How to write the perfect business tagline
A good tagline will employ the rules of rhetoric – which is the use of persuasive language – to make their point emphatically and memorably. We call ’em The Four Rs.
1 – Rule of Three: This is the writing principle that suggests people gain pleasure and satisfaction from phrases that are grouped in threes: Tony Blair’s dictum “Education, education, education” worked, because there were three of them. Julius Caesar’s “I came, I saw, I conquered” likewise. What’s most important when buying a house? Location, location and … ehm … I forget the rest.
E.T. The Extra-Terrestrial went with this with its, frankly over-long and unwieldy: “He is afraid. He is totally alone. He is 3,000,000,000 light years from home.” But, the length of this didn’t seem to hold the film back any, since it became the most successful film ever made, until it’s crown was taken by another Spielberg film, Jurassic Park. That one was “An adventure 65 million years in the making”, let us not forget.
2 – Rhyme: Another great way to get your line to lodge in the mind of the reader is to use a simple rhyme structure. The Truman Show’s line “On the air. Unaware” is a great example of this, as is Monsters Inc’s double-whammy of “We scare because we care” and “Meet the scream team”.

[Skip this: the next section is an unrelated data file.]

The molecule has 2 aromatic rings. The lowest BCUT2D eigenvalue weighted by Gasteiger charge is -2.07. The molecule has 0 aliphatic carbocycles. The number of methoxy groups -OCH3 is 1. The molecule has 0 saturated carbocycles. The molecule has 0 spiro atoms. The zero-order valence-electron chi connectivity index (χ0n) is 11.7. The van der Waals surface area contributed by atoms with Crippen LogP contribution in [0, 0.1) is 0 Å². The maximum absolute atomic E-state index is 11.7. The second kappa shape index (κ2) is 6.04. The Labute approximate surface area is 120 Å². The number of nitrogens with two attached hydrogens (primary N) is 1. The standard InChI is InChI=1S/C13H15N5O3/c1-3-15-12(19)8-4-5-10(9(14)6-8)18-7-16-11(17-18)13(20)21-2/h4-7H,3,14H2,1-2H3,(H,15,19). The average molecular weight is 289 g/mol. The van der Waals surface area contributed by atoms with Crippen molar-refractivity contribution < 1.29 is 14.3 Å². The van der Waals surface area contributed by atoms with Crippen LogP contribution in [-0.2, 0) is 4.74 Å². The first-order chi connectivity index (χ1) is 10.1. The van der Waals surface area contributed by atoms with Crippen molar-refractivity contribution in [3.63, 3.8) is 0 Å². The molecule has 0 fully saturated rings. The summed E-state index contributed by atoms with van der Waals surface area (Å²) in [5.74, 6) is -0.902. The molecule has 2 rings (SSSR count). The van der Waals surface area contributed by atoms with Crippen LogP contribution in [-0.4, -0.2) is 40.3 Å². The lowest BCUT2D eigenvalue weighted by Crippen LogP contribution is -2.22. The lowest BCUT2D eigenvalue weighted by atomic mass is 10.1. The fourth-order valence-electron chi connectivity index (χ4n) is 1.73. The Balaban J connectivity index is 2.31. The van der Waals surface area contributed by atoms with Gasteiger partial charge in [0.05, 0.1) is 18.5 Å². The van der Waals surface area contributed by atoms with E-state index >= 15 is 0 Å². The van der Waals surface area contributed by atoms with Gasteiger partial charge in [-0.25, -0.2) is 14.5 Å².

3 – Repetition: This works because repeating words helps make a phrase memorable. The reason “a long time ago in a galaxy far, far away” twangs so many nostalgic chords, is the repetition of ‘far’. It sounds like the opening line of a fairy-tale, which is precisely the feeling George Lucas wanted to create.
4 – Relevance: A relevant theme that links the phrases of your tagline, and connects it to the story or characters of the film helps people to remember it. So, the Steven Spielberg film Catch Me if You Can went with “The true story of a real fake”, which is clever because it both describes the film and the main character and does so in a way that is easy to understand and difficult to forget. Similarly, The Social Network reminded us “You don’t get to 500 million friends without making a few enemies”. The friend/enemy throughline is what helps lodge this in the mind and tells you something of the conflict that will be featured in the film.
Apply some of these Rs to business taglines and you can see the thinking behind Ronseal’s self-explanatory “Does exactly what it says on the tin” or L’Oreal’s “Because you’re worth it”.
Of course, the greatest branding tagline of all, is Marks & Spencer’s, “This isn’t just food, this is M&S food”. This line (combined with Dervla Kirwan’s husky delivery) wasn’t just endlessly customisable (this isn’t just Christmas … this isn’t just Valentine’s … etc) it was versatile enough to spawn endless imitations, both serious and satirical. It has the repetition, it has the rhyme structure, it gets the brand name in there and, at the same time, succeeds in making M&S’s premium prices into a selling point. Genius!
So, create a great, succinct, engaging tagline for your own business – you’re definitely worth it!